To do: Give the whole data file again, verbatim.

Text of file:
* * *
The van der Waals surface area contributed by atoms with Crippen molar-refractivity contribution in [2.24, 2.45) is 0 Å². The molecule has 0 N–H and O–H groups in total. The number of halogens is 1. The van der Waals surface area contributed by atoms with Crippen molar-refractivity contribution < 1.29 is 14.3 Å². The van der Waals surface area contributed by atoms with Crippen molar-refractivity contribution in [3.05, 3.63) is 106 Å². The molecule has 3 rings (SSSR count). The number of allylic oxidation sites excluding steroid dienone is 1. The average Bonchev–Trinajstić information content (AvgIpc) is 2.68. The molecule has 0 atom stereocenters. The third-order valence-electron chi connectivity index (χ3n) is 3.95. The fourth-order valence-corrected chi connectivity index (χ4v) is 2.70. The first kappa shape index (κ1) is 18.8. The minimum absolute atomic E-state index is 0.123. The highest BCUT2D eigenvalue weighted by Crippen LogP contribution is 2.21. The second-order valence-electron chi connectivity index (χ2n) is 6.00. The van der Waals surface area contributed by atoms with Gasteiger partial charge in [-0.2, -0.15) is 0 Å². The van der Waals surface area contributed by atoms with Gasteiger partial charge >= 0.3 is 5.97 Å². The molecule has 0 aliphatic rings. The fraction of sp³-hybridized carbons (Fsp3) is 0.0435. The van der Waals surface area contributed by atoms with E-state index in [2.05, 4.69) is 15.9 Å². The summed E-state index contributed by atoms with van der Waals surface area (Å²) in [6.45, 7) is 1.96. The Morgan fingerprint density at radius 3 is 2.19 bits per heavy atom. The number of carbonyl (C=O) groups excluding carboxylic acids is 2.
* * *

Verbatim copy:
The van der Waals surface area contributed by atoms with Crippen molar-refractivity contribution in [2.24, 2.45) is 0 Å². The molecule has 0 N–H and O–H groups in total. The number of halogens is 1. The van der Waals surface area contributed by atoms with Crippen molar-refractivity contribution < 1.29 is 14.3 Å². The van der Waals surface area contributed by atoms with Crippen molar-refractivity contribution in [3.05, 3.63) is 106 Å². The molecule has 3 rings (SSSR count). The number of allylic oxidation sites excluding steroid dienone is 1. The average Bonchev–Trinajstić information content (AvgIpc) is 2.68. The molecule has 0 atom stereocenters. The third-order valence-electron chi connectivity index (χ3n) is 3.95. The fourth-order valence-corrected chi connectivity index (χ4v) is 2.70. The first kappa shape index (κ1) is 18.8. The minimum absolute atomic E-state index is 0.123. The highest BCUT2D eigenvalue weighted by Crippen LogP contribution is 2.21. The second-order valence-electron chi connectivity index (χ2n) is 6.00. The van der Waals surface area contributed by atoms with Gasteiger partial charge in [-0.2, -0.15) is 0 Å². The van der Waals surface area contributed by atoms with Gasteiger partial charge >= 0.3 is 5.97 Å². The molecule has 0 aliphatic rings. The fraction of sp³-hybridized carbons (Fsp3) is 0.0435. The van der Waals surface area contributed by atoms with E-state index in [2.05, 4.69) is 15.9 Å². The summed E-state index contributed by atoms with van der Waals surface area (Å²) in [6.45, 7) is 1.96. The Morgan fingerprint density at radius 3 is 2.19 bits per heavy atom. The number of carbonyl (C=O) groups excluding carboxylic acids is 2.